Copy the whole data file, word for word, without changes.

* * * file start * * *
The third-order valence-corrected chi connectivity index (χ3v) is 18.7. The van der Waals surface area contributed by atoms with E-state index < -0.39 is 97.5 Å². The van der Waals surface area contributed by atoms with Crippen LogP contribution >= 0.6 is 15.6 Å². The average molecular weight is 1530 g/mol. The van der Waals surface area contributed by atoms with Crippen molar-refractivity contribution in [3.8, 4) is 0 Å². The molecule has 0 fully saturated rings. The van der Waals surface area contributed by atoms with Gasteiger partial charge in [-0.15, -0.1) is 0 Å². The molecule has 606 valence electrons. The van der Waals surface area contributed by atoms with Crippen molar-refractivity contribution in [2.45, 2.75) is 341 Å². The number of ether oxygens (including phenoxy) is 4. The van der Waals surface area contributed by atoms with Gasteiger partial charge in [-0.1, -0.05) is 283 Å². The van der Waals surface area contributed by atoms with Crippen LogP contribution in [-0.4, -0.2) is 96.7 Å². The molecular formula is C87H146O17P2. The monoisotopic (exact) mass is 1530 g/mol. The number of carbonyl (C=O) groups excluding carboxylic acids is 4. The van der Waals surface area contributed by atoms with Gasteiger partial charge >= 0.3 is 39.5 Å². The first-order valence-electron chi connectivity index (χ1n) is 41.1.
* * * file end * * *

The third-order valence-corrected chi connectivity index (χ3v) is 18.7. The van der Waals surface area contributed by atoms with E-state index < -0.39 is 97.5 Å². The van der Waals surface area contributed by atoms with Crippen LogP contribution >= 0.6 is 15.6 Å². The average molecular weight is 1530 g/mol. The van der Waals surface area contributed by atoms with Crippen molar-refractivity contribution in [3.8, 4) is 0 Å². The molecule has 0 fully saturated rings. The van der Waals surface area contributed by atoms with Gasteiger partial charge in [-0.15, -0.1) is 0 Å². The molecule has 606 valence electrons. The van der Waals surface area contributed by atoms with Crippen molar-refractivity contribution in [2.45, 2.75) is 341 Å². The number of ether oxygens (including phenoxy) is 4. The van der Waals surface area contributed by atoms with Gasteiger partial charge in [-0.1, -0.05) is 283 Å². The van der Waals surface area contributed by atoms with Crippen LogP contribution in [-0.4, -0.2) is 96.7 Å². The molecular formula is C87H146O17P2. The monoisotopic (exact) mass is 1530 g/mol. The number of carbonyl (C=O) groups excluding carboxylic acids is 4. The van der Waals surface area contributed by atoms with Gasteiger partial charge >= 0.3 is 39.5 Å². The first-order valence-electron chi connectivity index (χ1n) is 41.1.